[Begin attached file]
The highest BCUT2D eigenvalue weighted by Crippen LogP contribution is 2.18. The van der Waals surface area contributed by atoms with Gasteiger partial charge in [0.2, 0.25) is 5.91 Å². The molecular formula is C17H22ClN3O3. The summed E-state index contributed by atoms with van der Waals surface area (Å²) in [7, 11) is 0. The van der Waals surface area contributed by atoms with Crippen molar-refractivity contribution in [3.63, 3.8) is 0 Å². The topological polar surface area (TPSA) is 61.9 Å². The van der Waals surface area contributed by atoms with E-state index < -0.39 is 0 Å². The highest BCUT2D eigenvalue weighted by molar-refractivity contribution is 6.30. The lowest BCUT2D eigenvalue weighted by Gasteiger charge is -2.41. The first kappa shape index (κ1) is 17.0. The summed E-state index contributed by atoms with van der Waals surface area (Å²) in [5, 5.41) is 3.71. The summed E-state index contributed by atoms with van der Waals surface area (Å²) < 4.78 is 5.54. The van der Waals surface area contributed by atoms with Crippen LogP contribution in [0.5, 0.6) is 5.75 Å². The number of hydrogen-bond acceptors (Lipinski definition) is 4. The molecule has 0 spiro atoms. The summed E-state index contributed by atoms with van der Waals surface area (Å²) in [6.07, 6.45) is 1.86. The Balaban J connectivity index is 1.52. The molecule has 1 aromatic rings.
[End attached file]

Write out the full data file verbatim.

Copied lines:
The highest BCUT2D eigenvalue weighted by Crippen LogP contribution is 2.18. The van der Waals surface area contributed by atoms with Gasteiger partial charge in [0.2, 0.25) is 5.91 Å². The molecular formula is C17H22ClN3O3. The summed E-state index contributed by atoms with van der Waals surface area (Å²) in [7, 11) is 0. The van der Waals surface area contributed by atoms with Crippen molar-refractivity contribution in [3.63, 3.8) is 0 Å². The topological polar surface area (TPSA) is 61.9 Å². The van der Waals surface area contributed by atoms with E-state index < -0.39 is 0 Å². The highest BCUT2D eigenvalue weighted by molar-refractivity contribution is 6.30. The lowest BCUT2D eigenvalue weighted by Gasteiger charge is -2.41. The first kappa shape index (κ1) is 17.0. The summed E-state index contributed by atoms with van der Waals surface area (Å²) in [5, 5.41) is 3.71. The summed E-state index contributed by atoms with van der Waals surface area (Å²) < 4.78 is 5.54. The van der Waals surface area contributed by atoms with Crippen LogP contribution in [0.5, 0.6) is 5.75 Å². The number of hydrogen-bond acceptors (Lipinski definition) is 4. The molecule has 0 spiro atoms. The summed E-state index contributed by atoms with van der Waals surface area (Å²) in [6.07, 6.45) is 1.86. The Balaban J connectivity index is 1.52. The molecule has 1 aromatic rings.